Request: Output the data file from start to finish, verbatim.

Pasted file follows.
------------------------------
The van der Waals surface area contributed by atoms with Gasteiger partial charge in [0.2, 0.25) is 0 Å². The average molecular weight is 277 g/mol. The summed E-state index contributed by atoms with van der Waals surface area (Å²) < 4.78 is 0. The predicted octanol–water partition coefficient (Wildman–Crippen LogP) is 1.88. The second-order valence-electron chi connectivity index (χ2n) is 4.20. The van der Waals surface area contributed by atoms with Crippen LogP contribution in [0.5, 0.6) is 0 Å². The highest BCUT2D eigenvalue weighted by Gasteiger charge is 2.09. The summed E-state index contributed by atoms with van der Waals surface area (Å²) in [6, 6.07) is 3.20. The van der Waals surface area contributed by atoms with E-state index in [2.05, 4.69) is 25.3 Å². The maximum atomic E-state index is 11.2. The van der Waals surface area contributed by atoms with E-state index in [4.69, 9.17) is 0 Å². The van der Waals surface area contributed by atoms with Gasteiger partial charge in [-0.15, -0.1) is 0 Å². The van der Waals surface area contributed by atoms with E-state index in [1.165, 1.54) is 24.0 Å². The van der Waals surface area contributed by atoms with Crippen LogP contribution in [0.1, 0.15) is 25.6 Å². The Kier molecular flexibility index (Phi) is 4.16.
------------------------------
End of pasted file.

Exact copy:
The van der Waals surface area contributed by atoms with Gasteiger partial charge in [0.2, 0.25) is 0 Å². The average molecular weight is 277 g/mol. The summed E-state index contributed by atoms with van der Waals surface area (Å²) < 4.78 is 0. The predicted octanol–water partition coefficient (Wildman–Crippen LogP) is 1.88. The second-order valence-electron chi connectivity index (χ2n) is 4.20. The van der Waals surface area contributed by atoms with Crippen LogP contribution in [0.5, 0.6) is 0 Å². The highest BCUT2D eigenvalue weighted by Gasteiger charge is 2.09. The summed E-state index contributed by atoms with van der Waals surface area (Å²) in [6, 6.07) is 3.20. The van der Waals surface area contributed by atoms with E-state index in [2.05, 4.69) is 25.3 Å². The maximum atomic E-state index is 11.2. The van der Waals surface area contributed by atoms with E-state index in [4.69, 9.17) is 0 Å². The van der Waals surface area contributed by atoms with Gasteiger partial charge in [-0.15, -0.1) is 0 Å². The van der Waals surface area contributed by atoms with E-state index in [1.165, 1.54) is 24.0 Å². The van der Waals surface area contributed by atoms with Crippen LogP contribution in [0.1, 0.15) is 25.6 Å². The Kier molecular flexibility index (Phi) is 4.16.